He uses others as tools for his own purposes, calculating the qualities in them which he finds would be of best use to him. Throughout the play, he repeatedly boats of how he values reason over emotion; due to his sense of his own superiority it leads him to separate himself morally from others. The character is deceitful, and he is an outsider because he deliberately positions himself that way. He prefers to use others to get to the position he wants instead of having to serve underneath Othello, and not receive credit for it. He shows no reluctance in involving Cassio with Othello’s wife Desdemona, in an elaborate plan to destroy Cassio as well as Othello and his relationship with Desdemona, it is also a plot to “get his place” (I, 3, 365).
Touchstone is a character who has an individual opinion on the idea of love. His idea is unromantic, but practical. This can be seen in the following quote, “ by how much defence is better than no skill, by so much is a horn more precious than to want.” In this quote, touchstone implies that it is better to be cheated on rather than to have no woman at all and go on unsatisfied. This shows his practicality and also shows how he is quite selfish when it comes to love. “ he is not like to marry me well and, not being well married it will be a good excuse for me hereafter to leave my wife” , this quote illustrates his unromantic portrayal of love, as he is willing to go through great measures to avoid being tied down to one woman.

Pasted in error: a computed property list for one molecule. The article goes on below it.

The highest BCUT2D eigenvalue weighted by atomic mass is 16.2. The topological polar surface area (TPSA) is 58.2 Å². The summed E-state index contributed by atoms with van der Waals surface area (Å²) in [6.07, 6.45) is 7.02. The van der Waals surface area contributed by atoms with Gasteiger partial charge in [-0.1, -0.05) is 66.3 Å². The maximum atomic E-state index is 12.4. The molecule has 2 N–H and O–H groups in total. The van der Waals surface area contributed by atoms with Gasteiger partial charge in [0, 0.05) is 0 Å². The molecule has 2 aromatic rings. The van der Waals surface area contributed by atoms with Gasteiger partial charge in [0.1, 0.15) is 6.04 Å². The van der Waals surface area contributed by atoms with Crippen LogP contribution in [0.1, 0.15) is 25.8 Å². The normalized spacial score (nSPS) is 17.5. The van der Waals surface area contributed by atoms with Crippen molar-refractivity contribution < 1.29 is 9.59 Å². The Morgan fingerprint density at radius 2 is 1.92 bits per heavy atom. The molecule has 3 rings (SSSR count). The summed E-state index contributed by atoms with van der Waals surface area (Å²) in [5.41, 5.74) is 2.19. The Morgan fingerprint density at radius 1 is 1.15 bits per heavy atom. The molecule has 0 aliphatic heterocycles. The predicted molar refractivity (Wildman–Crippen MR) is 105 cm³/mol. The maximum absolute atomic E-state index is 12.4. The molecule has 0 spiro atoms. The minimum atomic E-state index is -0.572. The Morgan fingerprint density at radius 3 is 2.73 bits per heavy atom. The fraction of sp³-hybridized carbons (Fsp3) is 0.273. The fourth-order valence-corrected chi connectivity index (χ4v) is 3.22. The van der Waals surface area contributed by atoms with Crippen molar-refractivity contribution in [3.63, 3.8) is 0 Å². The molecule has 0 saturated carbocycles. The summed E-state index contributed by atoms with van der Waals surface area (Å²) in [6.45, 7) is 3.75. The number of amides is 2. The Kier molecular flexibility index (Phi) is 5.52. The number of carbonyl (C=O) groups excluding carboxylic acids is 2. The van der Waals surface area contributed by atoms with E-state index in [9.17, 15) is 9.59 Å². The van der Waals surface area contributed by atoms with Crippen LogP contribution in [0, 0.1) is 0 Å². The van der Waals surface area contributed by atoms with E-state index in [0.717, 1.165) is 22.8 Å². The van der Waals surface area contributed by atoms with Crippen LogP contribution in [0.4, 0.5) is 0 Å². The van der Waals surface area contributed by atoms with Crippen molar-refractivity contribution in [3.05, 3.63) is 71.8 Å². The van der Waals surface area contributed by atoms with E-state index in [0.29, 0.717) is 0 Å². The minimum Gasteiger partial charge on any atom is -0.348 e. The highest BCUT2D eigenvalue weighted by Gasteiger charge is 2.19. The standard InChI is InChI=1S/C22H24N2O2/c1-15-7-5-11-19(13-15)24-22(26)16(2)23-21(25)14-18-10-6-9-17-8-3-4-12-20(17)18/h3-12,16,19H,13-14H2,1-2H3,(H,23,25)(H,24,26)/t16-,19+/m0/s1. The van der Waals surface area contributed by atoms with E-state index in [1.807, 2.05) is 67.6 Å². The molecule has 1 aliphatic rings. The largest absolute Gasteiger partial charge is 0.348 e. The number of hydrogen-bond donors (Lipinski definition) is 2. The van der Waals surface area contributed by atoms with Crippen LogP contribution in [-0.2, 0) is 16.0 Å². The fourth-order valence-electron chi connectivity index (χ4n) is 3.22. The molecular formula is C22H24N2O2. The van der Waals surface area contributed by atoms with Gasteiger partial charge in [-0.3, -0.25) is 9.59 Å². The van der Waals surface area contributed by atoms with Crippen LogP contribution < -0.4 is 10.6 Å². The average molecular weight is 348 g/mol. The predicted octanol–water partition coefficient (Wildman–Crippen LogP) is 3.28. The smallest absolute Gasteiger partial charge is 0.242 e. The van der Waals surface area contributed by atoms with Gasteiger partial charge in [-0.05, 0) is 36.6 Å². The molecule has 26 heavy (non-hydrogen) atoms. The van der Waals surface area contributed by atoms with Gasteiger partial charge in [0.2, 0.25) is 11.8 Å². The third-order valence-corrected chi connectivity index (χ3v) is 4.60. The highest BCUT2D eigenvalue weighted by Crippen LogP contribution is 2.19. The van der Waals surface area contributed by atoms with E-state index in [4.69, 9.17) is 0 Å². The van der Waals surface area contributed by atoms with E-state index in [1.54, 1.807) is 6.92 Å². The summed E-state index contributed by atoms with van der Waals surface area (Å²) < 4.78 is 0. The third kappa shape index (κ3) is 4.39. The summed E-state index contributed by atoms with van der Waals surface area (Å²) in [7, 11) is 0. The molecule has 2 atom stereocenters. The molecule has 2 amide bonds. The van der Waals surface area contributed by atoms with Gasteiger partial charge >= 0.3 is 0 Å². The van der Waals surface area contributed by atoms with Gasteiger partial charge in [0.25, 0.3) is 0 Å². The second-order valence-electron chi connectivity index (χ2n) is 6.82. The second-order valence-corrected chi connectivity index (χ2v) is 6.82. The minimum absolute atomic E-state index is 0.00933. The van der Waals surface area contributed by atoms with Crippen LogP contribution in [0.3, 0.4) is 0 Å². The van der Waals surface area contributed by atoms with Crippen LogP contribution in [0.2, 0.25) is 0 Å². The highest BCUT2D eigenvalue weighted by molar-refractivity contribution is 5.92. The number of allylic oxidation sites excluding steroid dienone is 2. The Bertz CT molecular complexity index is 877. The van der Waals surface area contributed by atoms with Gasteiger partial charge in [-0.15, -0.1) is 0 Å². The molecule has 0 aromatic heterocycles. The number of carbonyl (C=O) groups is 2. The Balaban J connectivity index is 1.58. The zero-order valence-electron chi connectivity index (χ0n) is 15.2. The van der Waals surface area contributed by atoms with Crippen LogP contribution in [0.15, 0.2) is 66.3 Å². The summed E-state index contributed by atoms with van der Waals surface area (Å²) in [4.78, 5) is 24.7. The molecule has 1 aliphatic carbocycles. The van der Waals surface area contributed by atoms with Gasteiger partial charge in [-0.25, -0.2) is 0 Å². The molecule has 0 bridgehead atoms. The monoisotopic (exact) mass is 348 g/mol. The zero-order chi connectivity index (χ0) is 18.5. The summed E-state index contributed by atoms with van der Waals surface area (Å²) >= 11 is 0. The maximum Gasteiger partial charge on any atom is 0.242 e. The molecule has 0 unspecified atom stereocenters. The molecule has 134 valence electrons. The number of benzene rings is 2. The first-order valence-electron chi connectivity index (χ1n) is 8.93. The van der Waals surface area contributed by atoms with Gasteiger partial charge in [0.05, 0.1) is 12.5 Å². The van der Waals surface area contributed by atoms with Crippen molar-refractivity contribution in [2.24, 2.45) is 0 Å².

Tybalt, with his brutality and love for fights tend to be less trusted by the community. An example would be in Act 1 Scene 5 86-87 "Be quiet...For shame...I'll make you quiet" That is said by Lord Capulet when he told Tybalt not to fight Romeo, this is an excellent example that shows us that Lord Capulet does not trust Tybalt and has to blackmail and order him to stop what he is wanting to do. In contrast, Benvolio is very trusted and respected by the community. This can be shown in Act 2 Scene 5 150 "Benvolio, who began this bloody fray?" This was said after the Romeo and Tybalt fight, where Romeo slayed Tybalt and the Prince arrives at the scene.